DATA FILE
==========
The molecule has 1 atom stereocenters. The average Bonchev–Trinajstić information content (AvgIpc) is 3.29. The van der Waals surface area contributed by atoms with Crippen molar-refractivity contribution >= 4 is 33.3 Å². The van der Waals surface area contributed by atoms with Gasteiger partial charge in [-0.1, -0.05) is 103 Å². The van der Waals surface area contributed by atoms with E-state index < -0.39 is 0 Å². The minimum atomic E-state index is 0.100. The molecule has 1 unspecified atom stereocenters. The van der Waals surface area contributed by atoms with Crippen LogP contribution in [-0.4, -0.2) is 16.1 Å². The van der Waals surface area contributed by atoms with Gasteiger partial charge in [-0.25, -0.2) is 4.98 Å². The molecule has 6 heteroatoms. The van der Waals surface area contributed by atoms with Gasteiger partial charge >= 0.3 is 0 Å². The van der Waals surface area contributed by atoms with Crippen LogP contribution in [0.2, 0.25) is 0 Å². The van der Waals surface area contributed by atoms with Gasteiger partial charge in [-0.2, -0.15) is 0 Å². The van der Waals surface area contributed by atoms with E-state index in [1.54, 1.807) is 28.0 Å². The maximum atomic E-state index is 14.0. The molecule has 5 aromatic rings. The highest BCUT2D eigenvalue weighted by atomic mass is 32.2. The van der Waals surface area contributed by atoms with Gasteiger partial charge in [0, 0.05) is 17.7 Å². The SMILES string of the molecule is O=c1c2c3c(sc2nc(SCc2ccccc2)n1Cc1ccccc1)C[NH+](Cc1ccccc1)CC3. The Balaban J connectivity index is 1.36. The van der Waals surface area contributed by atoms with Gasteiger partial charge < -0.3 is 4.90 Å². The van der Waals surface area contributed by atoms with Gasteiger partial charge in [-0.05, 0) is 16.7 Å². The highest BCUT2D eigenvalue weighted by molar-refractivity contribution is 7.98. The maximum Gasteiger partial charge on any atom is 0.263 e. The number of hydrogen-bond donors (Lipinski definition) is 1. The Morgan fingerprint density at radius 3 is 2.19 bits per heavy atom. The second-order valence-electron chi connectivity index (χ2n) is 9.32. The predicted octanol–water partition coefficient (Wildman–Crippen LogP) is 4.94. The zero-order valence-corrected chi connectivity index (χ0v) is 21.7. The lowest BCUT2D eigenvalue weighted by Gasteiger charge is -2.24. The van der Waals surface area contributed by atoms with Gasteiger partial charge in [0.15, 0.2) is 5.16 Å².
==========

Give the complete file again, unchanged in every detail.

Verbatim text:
The molecule has 1 atom stereocenters. The average Bonchev–Trinajstić information content (AvgIpc) is 3.29. The van der Waals surface area contributed by atoms with Crippen molar-refractivity contribution >= 4 is 33.3 Å². The van der Waals surface area contributed by atoms with Gasteiger partial charge in [-0.1, -0.05) is 103 Å². The van der Waals surface area contributed by atoms with E-state index < -0.39 is 0 Å². The minimum atomic E-state index is 0.100. The molecule has 1 unspecified atom stereocenters. The van der Waals surface area contributed by atoms with Crippen LogP contribution in [-0.4, -0.2) is 16.1 Å². The van der Waals surface area contributed by atoms with Gasteiger partial charge in [-0.25, -0.2) is 4.98 Å². The molecule has 6 heteroatoms. The van der Waals surface area contributed by atoms with Gasteiger partial charge >= 0.3 is 0 Å². The van der Waals surface area contributed by atoms with Crippen LogP contribution in [0.2, 0.25) is 0 Å². The van der Waals surface area contributed by atoms with Gasteiger partial charge in [-0.2, -0.15) is 0 Å². The van der Waals surface area contributed by atoms with E-state index in [1.54, 1.807) is 28.0 Å². The maximum atomic E-state index is 14.0. The molecule has 5 aromatic rings. The highest BCUT2D eigenvalue weighted by atomic mass is 32.2. The van der Waals surface area contributed by atoms with Gasteiger partial charge in [0, 0.05) is 17.7 Å². The SMILES string of the molecule is O=c1c2c3c(sc2nc(SCc2ccccc2)n1Cc1ccccc1)C[NH+](Cc1ccccc1)CC3. The Balaban J connectivity index is 1.36. The van der Waals surface area contributed by atoms with Gasteiger partial charge < -0.3 is 4.90 Å². The van der Waals surface area contributed by atoms with Gasteiger partial charge in [-0.05, 0) is 16.7 Å². The highest BCUT2D eigenvalue weighted by molar-refractivity contribution is 7.98. The maximum Gasteiger partial charge on any atom is 0.263 e. The number of hydrogen-bond donors (Lipinski definition) is 1. The Morgan fingerprint density at radius 3 is 2.19 bits per heavy atom. The second-order valence-electron chi connectivity index (χ2n) is 9.32. The predicted octanol–water partition coefficient (Wildman–Crippen LogP) is 4.94. The zero-order valence-corrected chi connectivity index (χ0v) is 21.7. The lowest BCUT2D eigenvalue weighted by Gasteiger charge is -2.24. The van der Waals surface area contributed by atoms with Gasteiger partial charge in [0.15, 0.2) is 5.16 Å².